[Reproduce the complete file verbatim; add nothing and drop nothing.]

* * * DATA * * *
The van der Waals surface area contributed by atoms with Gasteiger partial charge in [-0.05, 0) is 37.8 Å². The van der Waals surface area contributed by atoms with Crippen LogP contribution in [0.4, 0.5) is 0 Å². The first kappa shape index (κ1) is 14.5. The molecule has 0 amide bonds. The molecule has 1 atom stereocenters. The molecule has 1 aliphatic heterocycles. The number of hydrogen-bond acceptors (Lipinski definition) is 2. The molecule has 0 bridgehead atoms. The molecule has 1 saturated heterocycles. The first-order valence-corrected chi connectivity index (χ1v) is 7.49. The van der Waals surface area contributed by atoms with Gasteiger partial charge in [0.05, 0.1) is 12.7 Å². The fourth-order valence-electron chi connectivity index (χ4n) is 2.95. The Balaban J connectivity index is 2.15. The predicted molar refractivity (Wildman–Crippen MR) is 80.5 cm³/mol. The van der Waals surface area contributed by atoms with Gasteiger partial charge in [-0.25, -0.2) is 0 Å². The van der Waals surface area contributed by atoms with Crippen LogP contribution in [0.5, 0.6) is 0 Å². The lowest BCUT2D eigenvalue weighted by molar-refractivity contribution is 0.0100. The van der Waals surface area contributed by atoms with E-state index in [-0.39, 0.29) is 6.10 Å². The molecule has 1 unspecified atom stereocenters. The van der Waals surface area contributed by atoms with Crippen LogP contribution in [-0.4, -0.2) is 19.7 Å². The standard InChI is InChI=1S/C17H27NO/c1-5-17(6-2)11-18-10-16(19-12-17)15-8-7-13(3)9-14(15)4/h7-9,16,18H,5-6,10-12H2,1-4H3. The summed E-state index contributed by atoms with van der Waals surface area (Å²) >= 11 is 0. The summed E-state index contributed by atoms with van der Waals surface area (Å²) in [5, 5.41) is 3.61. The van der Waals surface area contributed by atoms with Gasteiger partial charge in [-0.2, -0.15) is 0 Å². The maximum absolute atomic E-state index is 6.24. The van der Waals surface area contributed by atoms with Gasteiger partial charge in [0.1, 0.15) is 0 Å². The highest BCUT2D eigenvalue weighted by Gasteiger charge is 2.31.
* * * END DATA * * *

The van der Waals surface area contributed by atoms with Gasteiger partial charge in [-0.05, 0) is 37.8 Å². The van der Waals surface area contributed by atoms with Crippen LogP contribution in [0.4, 0.5) is 0 Å². The first kappa shape index (κ1) is 14.5. The molecule has 0 amide bonds. The molecule has 1 atom stereocenters. The molecule has 1 aliphatic heterocycles. The number of hydrogen-bond acceptors (Lipinski definition) is 2. The molecule has 0 bridgehead atoms. The molecule has 1 saturated heterocycles. The first-order valence-corrected chi connectivity index (χ1v) is 7.49. The van der Waals surface area contributed by atoms with Gasteiger partial charge in [0.05, 0.1) is 12.7 Å². The fourth-order valence-electron chi connectivity index (χ4n) is 2.95. The Balaban J connectivity index is 2.15. The predicted molar refractivity (Wildman–Crippen MR) is 80.5 cm³/mol. The van der Waals surface area contributed by atoms with Gasteiger partial charge in [-0.25, -0.2) is 0 Å². The van der Waals surface area contributed by atoms with Crippen LogP contribution in [0.5, 0.6) is 0 Å². The lowest BCUT2D eigenvalue weighted by molar-refractivity contribution is 0.0100. The van der Waals surface area contributed by atoms with E-state index in [-0.39, 0.29) is 6.10 Å². The molecule has 1 unspecified atom stereocenters. The van der Waals surface area contributed by atoms with Crippen LogP contribution in [-0.4, -0.2) is 19.7 Å². The standard InChI is InChI=1S/C17H27NO/c1-5-17(6-2)11-18-10-16(19-12-17)15-8-7-13(3)9-14(15)4/h7-9,16,18H,5-6,10-12H2,1-4H3. The summed E-state index contributed by atoms with van der Waals surface area (Å²) >= 11 is 0. The summed E-state index contributed by atoms with van der Waals surface area (Å²) in [5, 5.41) is 3.61. The van der Waals surface area contributed by atoms with Gasteiger partial charge in [-0.2, -0.15) is 0 Å². The maximum absolute atomic E-state index is 6.24. The van der Waals surface area contributed by atoms with Gasteiger partial charge in [0.1, 0.15) is 0 Å². The highest BCUT2D eigenvalue weighted by Gasteiger charge is 2.31.